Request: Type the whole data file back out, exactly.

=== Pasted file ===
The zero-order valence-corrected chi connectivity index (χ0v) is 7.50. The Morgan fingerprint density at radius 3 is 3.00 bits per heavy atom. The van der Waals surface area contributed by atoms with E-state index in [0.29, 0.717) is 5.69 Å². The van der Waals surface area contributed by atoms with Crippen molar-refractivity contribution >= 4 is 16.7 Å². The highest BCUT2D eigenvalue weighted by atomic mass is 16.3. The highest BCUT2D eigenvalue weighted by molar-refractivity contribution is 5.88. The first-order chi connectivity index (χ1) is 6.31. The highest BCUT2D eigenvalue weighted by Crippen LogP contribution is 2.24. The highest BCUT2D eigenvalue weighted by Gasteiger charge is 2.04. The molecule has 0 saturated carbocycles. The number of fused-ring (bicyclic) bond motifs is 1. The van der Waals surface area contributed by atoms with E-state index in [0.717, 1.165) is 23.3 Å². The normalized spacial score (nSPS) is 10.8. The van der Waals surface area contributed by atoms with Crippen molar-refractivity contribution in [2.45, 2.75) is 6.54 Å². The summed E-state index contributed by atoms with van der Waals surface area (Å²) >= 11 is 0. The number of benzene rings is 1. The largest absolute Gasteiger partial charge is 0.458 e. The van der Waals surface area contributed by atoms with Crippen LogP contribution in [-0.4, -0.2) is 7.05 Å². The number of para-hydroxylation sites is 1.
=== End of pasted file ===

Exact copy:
The zero-order valence-corrected chi connectivity index (χ0v) is 7.50. The Morgan fingerprint density at radius 3 is 3.00 bits per heavy atom. The van der Waals surface area contributed by atoms with E-state index in [0.29, 0.717) is 5.69 Å². The van der Waals surface area contributed by atoms with Crippen molar-refractivity contribution >= 4 is 16.7 Å². The highest BCUT2D eigenvalue weighted by atomic mass is 16.3. The highest BCUT2D eigenvalue weighted by molar-refractivity contribution is 5.88. The first-order chi connectivity index (χ1) is 6.31. The highest BCUT2D eigenvalue weighted by Crippen LogP contribution is 2.24. The highest BCUT2D eigenvalue weighted by Gasteiger charge is 2.04. The molecule has 0 saturated carbocycles. The number of fused-ring (bicyclic) bond motifs is 1. The van der Waals surface area contributed by atoms with E-state index in [0.717, 1.165) is 23.3 Å². The normalized spacial score (nSPS) is 10.8. The van der Waals surface area contributed by atoms with Crippen molar-refractivity contribution in [2.45, 2.75) is 6.54 Å². The summed E-state index contributed by atoms with van der Waals surface area (Å²) >= 11 is 0. The number of benzene rings is 1. The largest absolute Gasteiger partial charge is 0.458 e. The van der Waals surface area contributed by atoms with Crippen LogP contribution in [-0.4, -0.2) is 7.05 Å². The number of para-hydroxylation sites is 1.